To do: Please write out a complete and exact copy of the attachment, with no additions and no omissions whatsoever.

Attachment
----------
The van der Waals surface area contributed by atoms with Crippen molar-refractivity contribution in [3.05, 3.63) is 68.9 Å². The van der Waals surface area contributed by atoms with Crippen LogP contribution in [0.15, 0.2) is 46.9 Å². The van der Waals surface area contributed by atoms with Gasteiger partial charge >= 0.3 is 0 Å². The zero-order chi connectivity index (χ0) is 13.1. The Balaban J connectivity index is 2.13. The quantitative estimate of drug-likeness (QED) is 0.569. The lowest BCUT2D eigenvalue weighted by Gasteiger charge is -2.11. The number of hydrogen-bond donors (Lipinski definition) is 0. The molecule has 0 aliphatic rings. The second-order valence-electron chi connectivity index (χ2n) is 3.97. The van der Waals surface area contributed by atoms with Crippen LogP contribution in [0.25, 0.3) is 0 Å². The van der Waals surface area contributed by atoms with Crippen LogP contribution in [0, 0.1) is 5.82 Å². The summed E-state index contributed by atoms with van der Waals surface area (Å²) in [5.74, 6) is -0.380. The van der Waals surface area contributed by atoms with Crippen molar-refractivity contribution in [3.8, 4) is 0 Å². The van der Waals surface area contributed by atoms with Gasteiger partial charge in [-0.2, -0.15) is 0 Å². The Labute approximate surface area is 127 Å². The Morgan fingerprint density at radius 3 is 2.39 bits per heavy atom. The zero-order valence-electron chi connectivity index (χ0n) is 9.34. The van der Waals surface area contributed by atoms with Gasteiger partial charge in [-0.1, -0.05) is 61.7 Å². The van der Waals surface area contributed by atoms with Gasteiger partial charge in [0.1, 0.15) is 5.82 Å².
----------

The van der Waals surface area contributed by atoms with Crippen molar-refractivity contribution in [3.05, 3.63) is 68.9 Å². The van der Waals surface area contributed by atoms with Crippen LogP contribution in [0.15, 0.2) is 46.9 Å². The van der Waals surface area contributed by atoms with Gasteiger partial charge >= 0.3 is 0 Å². The zero-order chi connectivity index (χ0) is 13.1. The Balaban J connectivity index is 2.13. The quantitative estimate of drug-likeness (QED) is 0.569. The lowest BCUT2D eigenvalue weighted by Gasteiger charge is -2.11. The number of hydrogen-bond donors (Lipinski definition) is 0. The molecule has 0 aliphatic rings. The second-order valence-electron chi connectivity index (χ2n) is 3.97. The van der Waals surface area contributed by atoms with Crippen LogP contribution in [0.25, 0.3) is 0 Å². The van der Waals surface area contributed by atoms with Crippen LogP contribution in [0, 0.1) is 5.82 Å². The summed E-state index contributed by atoms with van der Waals surface area (Å²) in [5.74, 6) is -0.380. The van der Waals surface area contributed by atoms with Crippen molar-refractivity contribution in [3.8, 4) is 0 Å². The van der Waals surface area contributed by atoms with Gasteiger partial charge in [-0.2, -0.15) is 0 Å². The Labute approximate surface area is 127 Å². The Morgan fingerprint density at radius 3 is 2.39 bits per heavy atom. The zero-order valence-electron chi connectivity index (χ0n) is 9.34. The van der Waals surface area contributed by atoms with Gasteiger partial charge in [-0.1, -0.05) is 61.7 Å². The van der Waals surface area contributed by atoms with Gasteiger partial charge in [0.1, 0.15) is 5.82 Å².